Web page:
La Grua's Music Matters series continues Saturday with 'Homage to Bach I'
It's a hot, humid, the-beach-is-calling July afternoon in Stonington Borough. But Judith Gordon and Jiayan Sun, who have traveled down from Northampton, are not dressed for sea and sand.
Rather, inside the pleasantly cool La Grua Center, the eminent musicians are in rehearsal for Saturday's "Homage to Bach I" two- and four-hands piano program, the latest in the facility's Music Matters concert series. Each is seated at one of the pair of La Grua house pianos that are stars unto themselves — a 1930 Mason & Hamlin Model AA salon grand and an 1886 Chickering Scale 77 concert grand.
The program includes Bach's Concerto in C major for two solo keyboards; György Kurtág's four-hands transcriptions of five Bach chorales; and the two-piano version Ferrucio Busoni's Fantasia contrappunitistica, BV 256b.
As the pianists rehearse, Christopher Greenleaf, an internationally known classical music producer with dozens of major label sessions on his resume, and who serves as an artistic advisor for the La Grua Center, quietly makes his way about the otherwise empty room. To ensure maximum sound quality Saturday, he's adroitly placing and nuancing microphones, running cables to a mixing board in another room, then listening and adjusting again.
This is all part of a mission Greenleaf and La Grua have undertaken in the series to significantly elevate the level of musical artistry and programming while at the same time fostering an all-are-welcome environment. Maybe the person seated next to you is a conservatory trained scholar. Or, just as likely, he or she might not know a great deal about Pierre Boulez or a Haydn piano trio but has been made to feel comfortable at the concerts by a communal sense of spirit and enjoyment at any level of classical music sophistication.
"The challenge has been to raise the bar ferociously in terms of the musicians and repertoire, but it's important for our audience to know there's not going to be a test at the end," Greenleaf says. "We want people to be here not because of institutional rigor but because they have warm and personal experiences. These concerts are fun and rewarding to see and hear."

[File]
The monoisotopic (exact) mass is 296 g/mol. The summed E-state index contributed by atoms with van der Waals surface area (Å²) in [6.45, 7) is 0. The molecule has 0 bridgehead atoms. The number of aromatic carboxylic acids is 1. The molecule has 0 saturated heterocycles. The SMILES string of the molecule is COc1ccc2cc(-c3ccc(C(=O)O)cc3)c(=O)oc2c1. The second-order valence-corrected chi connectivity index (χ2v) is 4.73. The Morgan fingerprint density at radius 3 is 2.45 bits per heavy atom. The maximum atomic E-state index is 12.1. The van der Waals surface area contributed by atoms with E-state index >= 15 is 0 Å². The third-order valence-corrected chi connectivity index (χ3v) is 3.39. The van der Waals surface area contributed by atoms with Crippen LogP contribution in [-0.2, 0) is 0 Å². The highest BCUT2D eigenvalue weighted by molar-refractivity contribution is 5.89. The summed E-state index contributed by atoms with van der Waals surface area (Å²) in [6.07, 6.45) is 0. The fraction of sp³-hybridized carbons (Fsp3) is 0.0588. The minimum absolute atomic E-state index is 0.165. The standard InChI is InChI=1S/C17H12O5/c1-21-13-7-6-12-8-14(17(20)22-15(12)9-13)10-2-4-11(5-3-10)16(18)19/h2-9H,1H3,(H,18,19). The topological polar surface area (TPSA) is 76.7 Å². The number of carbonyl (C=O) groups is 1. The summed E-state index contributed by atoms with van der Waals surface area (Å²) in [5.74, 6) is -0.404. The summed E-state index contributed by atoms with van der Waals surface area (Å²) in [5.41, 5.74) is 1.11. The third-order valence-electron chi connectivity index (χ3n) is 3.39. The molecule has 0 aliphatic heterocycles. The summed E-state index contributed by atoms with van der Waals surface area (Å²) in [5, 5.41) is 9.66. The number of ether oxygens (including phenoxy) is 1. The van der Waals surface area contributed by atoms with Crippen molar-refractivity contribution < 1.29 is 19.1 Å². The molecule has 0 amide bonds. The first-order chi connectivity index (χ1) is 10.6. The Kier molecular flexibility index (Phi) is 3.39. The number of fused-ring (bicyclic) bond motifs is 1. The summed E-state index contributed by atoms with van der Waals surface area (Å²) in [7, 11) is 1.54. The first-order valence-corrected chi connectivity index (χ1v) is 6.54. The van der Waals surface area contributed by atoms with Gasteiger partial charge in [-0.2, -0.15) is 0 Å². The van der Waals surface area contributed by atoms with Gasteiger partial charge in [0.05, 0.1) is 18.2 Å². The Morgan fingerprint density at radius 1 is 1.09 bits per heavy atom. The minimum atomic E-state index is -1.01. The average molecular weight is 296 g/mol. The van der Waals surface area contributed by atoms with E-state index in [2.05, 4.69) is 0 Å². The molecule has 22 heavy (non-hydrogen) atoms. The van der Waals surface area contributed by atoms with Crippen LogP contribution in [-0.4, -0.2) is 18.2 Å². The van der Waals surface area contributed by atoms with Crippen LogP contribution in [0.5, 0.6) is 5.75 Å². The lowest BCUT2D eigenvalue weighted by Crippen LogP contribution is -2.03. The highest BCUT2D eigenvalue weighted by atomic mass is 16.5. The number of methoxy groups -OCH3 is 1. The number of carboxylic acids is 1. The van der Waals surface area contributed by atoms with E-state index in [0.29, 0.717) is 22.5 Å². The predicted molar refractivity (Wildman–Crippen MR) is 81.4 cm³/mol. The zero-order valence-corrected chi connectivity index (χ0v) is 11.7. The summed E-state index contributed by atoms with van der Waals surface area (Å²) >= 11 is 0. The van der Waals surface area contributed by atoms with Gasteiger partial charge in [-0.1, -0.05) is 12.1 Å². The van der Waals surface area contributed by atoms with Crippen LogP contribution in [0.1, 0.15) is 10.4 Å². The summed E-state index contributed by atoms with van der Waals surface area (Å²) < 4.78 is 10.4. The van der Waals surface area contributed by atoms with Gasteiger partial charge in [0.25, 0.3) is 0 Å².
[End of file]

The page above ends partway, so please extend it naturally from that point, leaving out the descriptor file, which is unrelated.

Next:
To that end, the Music Matters performances start at 5 p.m. and run a brisk 60-75 minutes with no interruptions. And, coming out of a plague year in which the La Grua presented high quality online concerts, that the series continues live is a matter of relief and pride.
Greenleaf is thoughtful when he discusses La Grua's benefactors. "These people dig deep in their pockets to ensure we pay musicians full price at a difficult time. These people have so much heart. And I may be motivated by passion, but if I wasn't consistently backed up by (La Grua executive director) Lori Robishaw and (program director) Kelli Rocherolle and a board of directors who have consistently supported this, it wouldn't happen. It's a committed effort to present these programs the way we envision them."
Music in motion
Sun, a native of China with a doctorate from Juilliard and a tenure track position at Smith College, has appeared as a soloist with top-flight orchestras across the globe. The New York Times calls his performances "revelatory," and he's won major prizes at the Leeds, Cleveland, Dublin and Toronto international piano competitions. Gordon is a graduate of the New England Conservatory. She has collaborated with Lorraine Hunt Lieberson, Yo-Yo Ma, Peter Serkin and the Apple Hill, Borromeo, Daedalus and Lydian string quartets. She also has an extensive recording catalog and travels frequently on the festival circuit.